While a major rise in electricity prices will sting the battlers more than other consumers, it’ll provide renewable energy generators with a more competitive footing with fossil-fuel energy generators. This would also reduce the likelihood of needing a feed-in tariff for renewable energy. I think some charitable organisations would be better placed to help those who are struggling (through providing energy-efficiency audit and retrofit services for low-income households) than government departments. Pricing water at a higher cost instead of subsidising it will also allow for the true cost of energy to be realised (steam turbines require a fair amount of water to run and for temperature control, so subsidising the cost of water is in effect subsidising the cost of electricity). This will result in renewable energy generation units having shorter payback periods. It’d have the effect of making nuclear power generation more expensive due to the huge amount of water required to keep temperatures stable, so that would dissuade nuclear power without needing regulation to ban it.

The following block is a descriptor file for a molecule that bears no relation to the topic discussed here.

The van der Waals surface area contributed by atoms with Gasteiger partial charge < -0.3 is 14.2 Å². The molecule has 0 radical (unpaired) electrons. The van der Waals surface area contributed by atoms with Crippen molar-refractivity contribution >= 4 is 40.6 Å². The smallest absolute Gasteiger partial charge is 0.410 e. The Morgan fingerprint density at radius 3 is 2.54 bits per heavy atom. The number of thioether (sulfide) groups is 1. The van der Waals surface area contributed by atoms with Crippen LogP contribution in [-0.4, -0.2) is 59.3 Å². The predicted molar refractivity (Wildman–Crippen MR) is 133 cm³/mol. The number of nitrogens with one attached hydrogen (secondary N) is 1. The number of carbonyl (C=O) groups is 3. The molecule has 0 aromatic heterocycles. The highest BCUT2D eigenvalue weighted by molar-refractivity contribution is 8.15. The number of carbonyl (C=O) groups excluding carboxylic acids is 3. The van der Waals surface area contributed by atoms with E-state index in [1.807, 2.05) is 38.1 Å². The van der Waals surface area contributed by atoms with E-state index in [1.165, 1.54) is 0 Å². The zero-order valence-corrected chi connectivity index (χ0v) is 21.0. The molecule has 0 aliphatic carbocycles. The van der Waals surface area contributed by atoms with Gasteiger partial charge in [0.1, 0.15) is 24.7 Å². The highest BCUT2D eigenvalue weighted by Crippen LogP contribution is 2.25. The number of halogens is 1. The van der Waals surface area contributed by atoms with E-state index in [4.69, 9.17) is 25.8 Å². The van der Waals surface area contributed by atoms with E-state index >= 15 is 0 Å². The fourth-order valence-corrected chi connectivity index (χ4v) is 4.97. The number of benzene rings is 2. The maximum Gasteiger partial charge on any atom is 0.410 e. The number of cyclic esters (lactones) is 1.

Solar panels are also gradually getting cheaper (approaching $6/W with some of the Chinese and Indian panels starting to come out onto the market). The main problem has been the cost of producing the silicon at the required grade (approx. 99.99999% purity, which is slightly less pure than that required for computer chips) and the lack of available silicon available, due to high demand and little supply. My belief is that once more silicon-refining capacity comes online, panels should start to get much cheaper to produce (as the silicon currently accounts for approximately 50% of the costs of producing a panel). While they won’t be effective enough for a baseload supply (without a more effective energy storage device than what is currently available, in terms of cost and capacity), they are better suited to assist the stability of grids with peak loads in times of high demand (i.e. a roaring hot Summer’s day with a million or so A/C units running at full pelt). In my opinion, it won’t be long before photovoltaic installations will not need rebates to be viable, particularly if they are packaged with new homes. Some people are even jumping on the bandwagon due to the feel-good factor alone, with the rebate only being a sweetener. With true costs of energy being realised, people will sit down, do the sums and work out what is more cost-effective for their situation and go from there.